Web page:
Things Many Really Never Knew About Bike Chains and Cassettes

reed scott

Well-Known Member
Did you know a 9 speed chain is a full size bike chain and that everything above that gets thinner and lighter? I did not know that.

Have you considered that 10 speed and up expensive cassettes are probably not made of steel and all that extra money is about weight saving and shift speed? Not me.

So why do we put fancy schmancy drive train components on ebikes when they are probably not the best or even correct choices?

Could it be true that electric motors do not need all those gears?


I guess I should add that I'm coming from a higher watt motor perspective.
 
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reed scott

Well-Known Member
Here is what a well sorted 'hunting' ebike company specifies on their bikes:

  • Gearing: Shimano Alivio Hill-Climbing 9sp, 40t Front & Sunrace 11-42t Rear cassette
 

Mr. Coffee

Well-Known Member
...
Could it be true that electric motors do not need all those gears?
....

If you ride your beach cruiser on the flat golf cart trails in your retirement park in Florida then probably not.

If you ride where there are actual hills then you probably do. If you use your bike as a car replacement in a hilly city you need those gears.
 

Stefan Mikes

Well-Known Member
Have you considered that 10 speed and up expensive cassettes are probably not made of steel
Not correct. In the 11- and the 12-gear cassettes all cogs except the largest one (made of aluminium) are made of steel.

Could it be true that electric motors do not need all those gears?
Not true. Try to achieve high speed such as 45 km/h (28 mph) on the flat and then climb up a significant hill then you will notice you need both the 11T and the 46T or 51T granny gear, even in the Turbo mode. The big number of gears is meant for maintaining constant cadence and smoothness on changing gears under all conceivable situations.

So why do we put fancy schmancy drive train components on ebikes when they are probably not the best or even correct choices?
We use them if we are enthusiast or competing cyclists because we need all these gears. Try to ride for, say, 50 miles with 4600 ft elevation gain and you'll know why.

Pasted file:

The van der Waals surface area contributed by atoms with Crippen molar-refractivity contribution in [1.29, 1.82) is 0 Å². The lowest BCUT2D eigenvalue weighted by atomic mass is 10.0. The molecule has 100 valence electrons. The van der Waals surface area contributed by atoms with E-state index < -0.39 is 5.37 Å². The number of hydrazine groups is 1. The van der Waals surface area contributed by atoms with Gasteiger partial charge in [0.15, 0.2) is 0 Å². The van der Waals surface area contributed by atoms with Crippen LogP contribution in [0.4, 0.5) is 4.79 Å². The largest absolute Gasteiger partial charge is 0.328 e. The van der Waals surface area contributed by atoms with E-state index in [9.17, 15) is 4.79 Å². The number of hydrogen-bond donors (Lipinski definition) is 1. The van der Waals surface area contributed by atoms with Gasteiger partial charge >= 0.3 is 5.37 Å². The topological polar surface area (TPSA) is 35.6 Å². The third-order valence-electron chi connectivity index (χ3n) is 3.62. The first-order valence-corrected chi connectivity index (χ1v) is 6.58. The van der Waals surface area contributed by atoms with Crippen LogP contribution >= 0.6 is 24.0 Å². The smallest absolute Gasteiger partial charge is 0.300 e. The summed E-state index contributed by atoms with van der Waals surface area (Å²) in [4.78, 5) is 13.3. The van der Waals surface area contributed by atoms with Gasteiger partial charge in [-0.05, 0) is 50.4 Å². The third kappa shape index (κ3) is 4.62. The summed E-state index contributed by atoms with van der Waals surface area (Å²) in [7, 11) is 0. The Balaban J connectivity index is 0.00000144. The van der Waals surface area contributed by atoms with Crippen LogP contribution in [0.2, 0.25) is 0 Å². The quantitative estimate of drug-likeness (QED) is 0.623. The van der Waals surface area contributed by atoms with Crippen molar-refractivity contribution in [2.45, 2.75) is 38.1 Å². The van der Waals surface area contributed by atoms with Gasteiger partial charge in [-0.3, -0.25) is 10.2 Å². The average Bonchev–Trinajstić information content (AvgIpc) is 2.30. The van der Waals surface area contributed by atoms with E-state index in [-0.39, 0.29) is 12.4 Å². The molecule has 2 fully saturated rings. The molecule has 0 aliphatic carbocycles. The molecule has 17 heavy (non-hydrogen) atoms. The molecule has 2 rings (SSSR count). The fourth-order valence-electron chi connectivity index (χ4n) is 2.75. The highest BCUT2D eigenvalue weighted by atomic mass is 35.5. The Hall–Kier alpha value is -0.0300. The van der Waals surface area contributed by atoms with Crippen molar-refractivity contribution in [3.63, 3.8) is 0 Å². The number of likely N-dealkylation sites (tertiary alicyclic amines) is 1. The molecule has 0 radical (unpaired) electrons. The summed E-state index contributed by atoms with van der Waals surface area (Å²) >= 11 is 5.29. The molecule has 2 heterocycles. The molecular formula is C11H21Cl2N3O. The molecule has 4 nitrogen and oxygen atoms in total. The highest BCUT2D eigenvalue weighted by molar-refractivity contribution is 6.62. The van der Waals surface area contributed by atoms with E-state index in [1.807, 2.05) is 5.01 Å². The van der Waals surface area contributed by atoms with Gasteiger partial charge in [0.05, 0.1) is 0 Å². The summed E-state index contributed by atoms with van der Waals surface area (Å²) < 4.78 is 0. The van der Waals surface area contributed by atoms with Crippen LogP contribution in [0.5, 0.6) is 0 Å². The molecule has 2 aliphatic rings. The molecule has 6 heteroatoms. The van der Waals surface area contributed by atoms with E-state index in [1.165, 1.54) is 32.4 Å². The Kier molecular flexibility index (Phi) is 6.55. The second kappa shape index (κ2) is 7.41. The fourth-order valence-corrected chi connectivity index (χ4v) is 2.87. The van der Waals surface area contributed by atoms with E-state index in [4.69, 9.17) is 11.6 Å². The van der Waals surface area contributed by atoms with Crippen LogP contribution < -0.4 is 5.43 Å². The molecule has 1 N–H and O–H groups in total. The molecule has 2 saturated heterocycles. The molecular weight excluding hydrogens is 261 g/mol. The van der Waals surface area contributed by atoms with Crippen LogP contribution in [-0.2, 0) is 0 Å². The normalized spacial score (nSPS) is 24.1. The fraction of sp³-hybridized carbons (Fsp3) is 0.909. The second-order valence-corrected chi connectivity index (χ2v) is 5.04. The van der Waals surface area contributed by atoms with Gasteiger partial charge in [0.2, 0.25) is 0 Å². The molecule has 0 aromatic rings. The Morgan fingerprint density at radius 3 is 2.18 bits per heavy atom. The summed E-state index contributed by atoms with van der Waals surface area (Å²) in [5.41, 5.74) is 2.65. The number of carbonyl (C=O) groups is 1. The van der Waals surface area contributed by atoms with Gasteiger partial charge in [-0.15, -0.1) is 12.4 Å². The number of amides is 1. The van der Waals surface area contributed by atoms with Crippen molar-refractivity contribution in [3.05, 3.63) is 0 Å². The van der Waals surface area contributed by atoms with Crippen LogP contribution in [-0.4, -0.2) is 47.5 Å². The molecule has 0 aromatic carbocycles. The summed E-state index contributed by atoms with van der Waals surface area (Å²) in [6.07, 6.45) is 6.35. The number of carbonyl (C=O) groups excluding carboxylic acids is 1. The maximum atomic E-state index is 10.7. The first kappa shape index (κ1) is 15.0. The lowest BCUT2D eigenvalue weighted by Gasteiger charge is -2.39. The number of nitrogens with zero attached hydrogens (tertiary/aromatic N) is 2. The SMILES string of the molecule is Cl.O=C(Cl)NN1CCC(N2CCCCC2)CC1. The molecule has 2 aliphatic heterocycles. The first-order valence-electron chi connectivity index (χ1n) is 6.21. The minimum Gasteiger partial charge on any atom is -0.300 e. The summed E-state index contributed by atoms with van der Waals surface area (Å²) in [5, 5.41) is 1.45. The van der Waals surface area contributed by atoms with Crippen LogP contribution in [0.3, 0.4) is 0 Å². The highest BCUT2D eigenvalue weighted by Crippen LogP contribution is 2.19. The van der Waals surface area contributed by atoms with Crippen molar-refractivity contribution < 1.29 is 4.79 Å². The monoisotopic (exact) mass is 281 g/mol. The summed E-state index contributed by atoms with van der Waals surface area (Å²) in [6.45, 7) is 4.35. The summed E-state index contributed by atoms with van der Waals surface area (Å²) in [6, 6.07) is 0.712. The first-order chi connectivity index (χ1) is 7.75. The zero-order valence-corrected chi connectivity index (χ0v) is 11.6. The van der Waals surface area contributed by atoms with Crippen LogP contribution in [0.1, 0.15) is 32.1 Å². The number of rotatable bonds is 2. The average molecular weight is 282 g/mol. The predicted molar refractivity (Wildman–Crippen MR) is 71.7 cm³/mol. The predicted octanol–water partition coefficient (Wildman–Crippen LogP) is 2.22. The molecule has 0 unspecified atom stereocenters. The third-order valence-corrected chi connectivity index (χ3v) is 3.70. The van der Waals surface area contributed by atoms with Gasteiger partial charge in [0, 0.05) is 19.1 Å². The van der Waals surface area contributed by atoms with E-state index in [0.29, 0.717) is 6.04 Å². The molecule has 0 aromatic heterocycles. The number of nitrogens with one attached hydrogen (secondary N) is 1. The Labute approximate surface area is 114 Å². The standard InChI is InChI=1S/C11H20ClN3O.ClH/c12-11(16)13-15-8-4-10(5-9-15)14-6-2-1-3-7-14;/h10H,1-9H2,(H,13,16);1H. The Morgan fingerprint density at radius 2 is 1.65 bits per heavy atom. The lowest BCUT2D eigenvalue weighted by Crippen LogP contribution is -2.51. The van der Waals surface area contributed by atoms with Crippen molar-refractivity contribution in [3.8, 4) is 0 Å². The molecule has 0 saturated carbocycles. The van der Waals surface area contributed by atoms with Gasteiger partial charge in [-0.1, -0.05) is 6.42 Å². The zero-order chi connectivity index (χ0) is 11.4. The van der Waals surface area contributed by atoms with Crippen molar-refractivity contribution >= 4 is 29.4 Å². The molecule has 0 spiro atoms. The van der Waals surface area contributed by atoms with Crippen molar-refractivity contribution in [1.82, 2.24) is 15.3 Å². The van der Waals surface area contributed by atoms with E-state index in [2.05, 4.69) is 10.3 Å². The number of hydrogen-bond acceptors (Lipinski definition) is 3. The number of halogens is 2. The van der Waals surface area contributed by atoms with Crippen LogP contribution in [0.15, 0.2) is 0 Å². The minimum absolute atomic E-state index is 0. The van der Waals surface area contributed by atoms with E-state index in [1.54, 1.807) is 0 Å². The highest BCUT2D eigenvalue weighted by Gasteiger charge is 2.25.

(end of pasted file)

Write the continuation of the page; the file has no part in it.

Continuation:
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reed scott

Well-Known Member
Not correct. In the 11- and the 12-gear cassettes all cogs except the largest one (made of aluminium) are made of steel.

So this is a general practice amongst cassette makers? Shopping cassettes with the well known suppliers I find they are not too good at specifying what materials the cogs are made of.
 

Stefan Mikes

Well-Known Member
So this is a general practice amongst cassette makers?
Shimano and SRAM actually compete on that because that is the demand of the competitive and enthusiast cycling market. Honestly? When I am on advanced rides, I need the stuff (read my edited post above). However, riding in a city located in the flatland and covering short distances only requires 3 gears in an IGH on a traditional bike... The needs are very varied.
 

reed scott

Well-Known Member
Shimano and SRAM actually compete on that because that is the demand of the competitive and enthusiast cycling market. Honestly? When I am on advanced rides, I need the stuff (read my edited post above). However, riding in a city located in the flatland and covering short distances only requires 3 gears in an IGH on a traditional bike... The needs are very varied.

I had to edit my original post to say that I am coming from a higher watt motor perspective. I hear people saying that they are powering up hills with little effort in smallish gears. I know a lot of people are wearing out chains and cogs at an alarming rate.
 

Stefan Mikes

Well-Known Member
I hear you @reed scott. Indeed, riding in small cogs destroys the drive-train fast. I think riding at lower wattage is doable as well :)

I need to add something. The reason for putting so many cogs in the cassette results from using a single chain-ring in modern 1x drive-train. In the traditional drive-train, 2x or 3x chain-ring was used. It is not the best for mid-drive motor, as it is wide, and the objective is to reduce the spread between the cranks as much as possible (improving the Q-factor). Another reason of using 1x system is simplifying the drive-train. Of course, you could ride a fixie with a high-wattage motor...
 

Dallant

Well-Known Member
I had to edit my original post to say that I am coming from a higher watt motor perspective. I hear people saying that they are powering up hills with little effort in smallish gears. I know a lot of people are wearing out chains and cogs at an alarming rate.
Like how many people and where are you getting this information? Which specific ebikes are involved?